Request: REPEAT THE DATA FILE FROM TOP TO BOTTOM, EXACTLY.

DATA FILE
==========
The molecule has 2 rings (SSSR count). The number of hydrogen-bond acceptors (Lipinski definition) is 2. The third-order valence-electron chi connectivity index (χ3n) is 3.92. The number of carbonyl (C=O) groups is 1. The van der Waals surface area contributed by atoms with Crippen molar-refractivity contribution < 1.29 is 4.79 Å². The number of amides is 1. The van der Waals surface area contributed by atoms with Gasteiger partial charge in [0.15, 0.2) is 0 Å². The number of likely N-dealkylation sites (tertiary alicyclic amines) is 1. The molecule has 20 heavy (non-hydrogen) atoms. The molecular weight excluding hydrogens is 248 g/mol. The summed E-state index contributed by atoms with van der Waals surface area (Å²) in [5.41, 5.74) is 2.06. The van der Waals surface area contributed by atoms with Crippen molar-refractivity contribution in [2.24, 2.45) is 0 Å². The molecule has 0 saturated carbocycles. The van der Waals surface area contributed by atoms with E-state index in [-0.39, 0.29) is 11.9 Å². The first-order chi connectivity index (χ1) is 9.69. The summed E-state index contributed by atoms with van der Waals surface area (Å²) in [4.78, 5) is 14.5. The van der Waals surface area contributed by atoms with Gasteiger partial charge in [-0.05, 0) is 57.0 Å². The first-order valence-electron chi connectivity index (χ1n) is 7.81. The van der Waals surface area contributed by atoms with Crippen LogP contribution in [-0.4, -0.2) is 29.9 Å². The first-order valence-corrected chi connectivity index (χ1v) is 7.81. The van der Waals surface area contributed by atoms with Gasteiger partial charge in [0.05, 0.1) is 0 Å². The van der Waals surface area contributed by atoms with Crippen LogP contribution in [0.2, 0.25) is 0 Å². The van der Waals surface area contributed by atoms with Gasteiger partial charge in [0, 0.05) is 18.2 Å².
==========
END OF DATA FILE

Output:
The molecule has 2 rings (SSSR count). The number of hydrogen-bond acceptors (Lipinski definition) is 2. The third-order valence-electron chi connectivity index (χ3n) is 3.92. The number of carbonyl (C=O) groups is 1. The van der Waals surface area contributed by atoms with Crippen molar-refractivity contribution < 1.29 is 4.79 Å². The number of amides is 1. The van der Waals surface area contributed by atoms with Gasteiger partial charge in [0.15, 0.2) is 0 Å². The number of likely N-dealkylation sites (tertiary alicyclic amines) is 1. The molecule has 20 heavy (non-hydrogen) atoms. The molecular weight excluding hydrogens is 248 g/mol. The summed E-state index contributed by atoms with van der Waals surface area (Å²) in [5.41, 5.74) is 2.06. The van der Waals surface area contributed by atoms with Crippen molar-refractivity contribution in [2.24, 2.45) is 0 Å². The molecule has 0 saturated carbocycles. The van der Waals surface area contributed by atoms with E-state index in [-0.39, 0.29) is 11.9 Å². The first-order chi connectivity index (χ1) is 9.69. The summed E-state index contributed by atoms with van der Waals surface area (Å²) in [4.78, 5) is 14.5. The van der Waals surface area contributed by atoms with Gasteiger partial charge in [-0.05, 0) is 57.0 Å². The first-order valence-electron chi connectivity index (χ1n) is 7.81. The van der Waals surface area contributed by atoms with Crippen LogP contribution in [-0.4, -0.2) is 29.9 Å². The first-order valence-corrected chi connectivity index (χ1v) is 7.81. The van der Waals surface area contributed by atoms with Gasteiger partial charge in [0.05, 0.1) is 0 Å². The van der Waals surface area contributed by atoms with Crippen LogP contribution in [0.2, 0.25) is 0 Å². The van der Waals surface area contributed by atoms with Gasteiger partial charge in [0, 0.05) is 18.2 Å².